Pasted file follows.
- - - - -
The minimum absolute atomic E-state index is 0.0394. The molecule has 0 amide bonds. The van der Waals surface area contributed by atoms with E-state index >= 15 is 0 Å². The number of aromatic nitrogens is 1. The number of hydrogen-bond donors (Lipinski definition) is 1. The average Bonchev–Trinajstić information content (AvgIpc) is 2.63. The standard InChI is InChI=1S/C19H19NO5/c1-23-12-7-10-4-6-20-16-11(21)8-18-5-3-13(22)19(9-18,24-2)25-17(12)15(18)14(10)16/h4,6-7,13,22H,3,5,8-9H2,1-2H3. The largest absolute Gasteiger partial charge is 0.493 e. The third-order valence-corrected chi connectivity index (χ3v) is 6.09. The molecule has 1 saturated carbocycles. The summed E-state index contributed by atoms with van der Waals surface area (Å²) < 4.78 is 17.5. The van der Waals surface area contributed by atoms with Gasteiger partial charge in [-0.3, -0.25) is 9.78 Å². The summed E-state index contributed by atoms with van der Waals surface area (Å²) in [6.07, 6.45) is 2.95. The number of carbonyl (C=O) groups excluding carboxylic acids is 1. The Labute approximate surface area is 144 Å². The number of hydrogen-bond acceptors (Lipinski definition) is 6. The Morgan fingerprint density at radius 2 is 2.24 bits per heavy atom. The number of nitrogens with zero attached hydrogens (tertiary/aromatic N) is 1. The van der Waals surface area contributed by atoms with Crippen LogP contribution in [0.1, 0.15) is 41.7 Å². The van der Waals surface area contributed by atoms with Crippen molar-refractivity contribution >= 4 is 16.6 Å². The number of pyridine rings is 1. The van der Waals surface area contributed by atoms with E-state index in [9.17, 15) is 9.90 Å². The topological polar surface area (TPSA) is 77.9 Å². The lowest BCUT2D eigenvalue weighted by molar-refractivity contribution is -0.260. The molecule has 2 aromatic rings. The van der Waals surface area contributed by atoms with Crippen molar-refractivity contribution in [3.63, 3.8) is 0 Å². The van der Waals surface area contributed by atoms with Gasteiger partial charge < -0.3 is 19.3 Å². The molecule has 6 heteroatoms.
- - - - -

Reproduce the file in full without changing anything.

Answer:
The minimum absolute atomic E-state index is 0.0394. The molecule has 0 amide bonds. The van der Waals surface area contributed by atoms with E-state index >= 15 is 0 Å². The number of aromatic nitrogens is 1. The number of hydrogen-bond donors (Lipinski definition) is 1. The average Bonchev–Trinajstić information content (AvgIpc) is 2.63. The standard InChI is InChI=1S/C19H19NO5/c1-23-12-7-10-4-6-20-16-11(21)8-18-5-3-13(22)19(9-18,24-2)25-17(12)15(18)14(10)16/h4,6-7,13,22H,3,5,8-9H2,1-2H3. The largest absolute Gasteiger partial charge is 0.493 e. The third-order valence-corrected chi connectivity index (χ3v) is 6.09. The molecule has 1 saturated carbocycles. The summed E-state index contributed by atoms with van der Waals surface area (Å²) < 4.78 is 17.5. The van der Waals surface area contributed by atoms with Gasteiger partial charge in [-0.3, -0.25) is 9.78 Å². The summed E-state index contributed by atoms with van der Waals surface area (Å²) in [6.07, 6.45) is 2.95. The number of carbonyl (C=O) groups excluding carboxylic acids is 1. The Labute approximate surface area is 144 Å². The number of hydrogen-bond acceptors (Lipinski definition) is 6. The Morgan fingerprint density at radius 2 is 2.24 bits per heavy atom. The number of nitrogens with zero attached hydrogens (tertiary/aromatic N) is 1. The van der Waals surface area contributed by atoms with Crippen LogP contribution in [0.1, 0.15) is 41.7 Å². The van der Waals surface area contributed by atoms with Crippen molar-refractivity contribution >= 4 is 16.6 Å². The number of pyridine rings is 1. The van der Waals surface area contributed by atoms with E-state index in [9.17, 15) is 9.90 Å². The topological polar surface area (TPSA) is 77.9 Å². The lowest BCUT2D eigenvalue weighted by molar-refractivity contribution is -0.260. The molecule has 2 aromatic rings. The van der Waals surface area contributed by atoms with Crippen molar-refractivity contribution in [3.63, 3.8) is 0 Å². The van der Waals surface area contributed by atoms with Gasteiger partial charge < -0.3 is 19.3 Å². The molecule has 6 heteroatoms.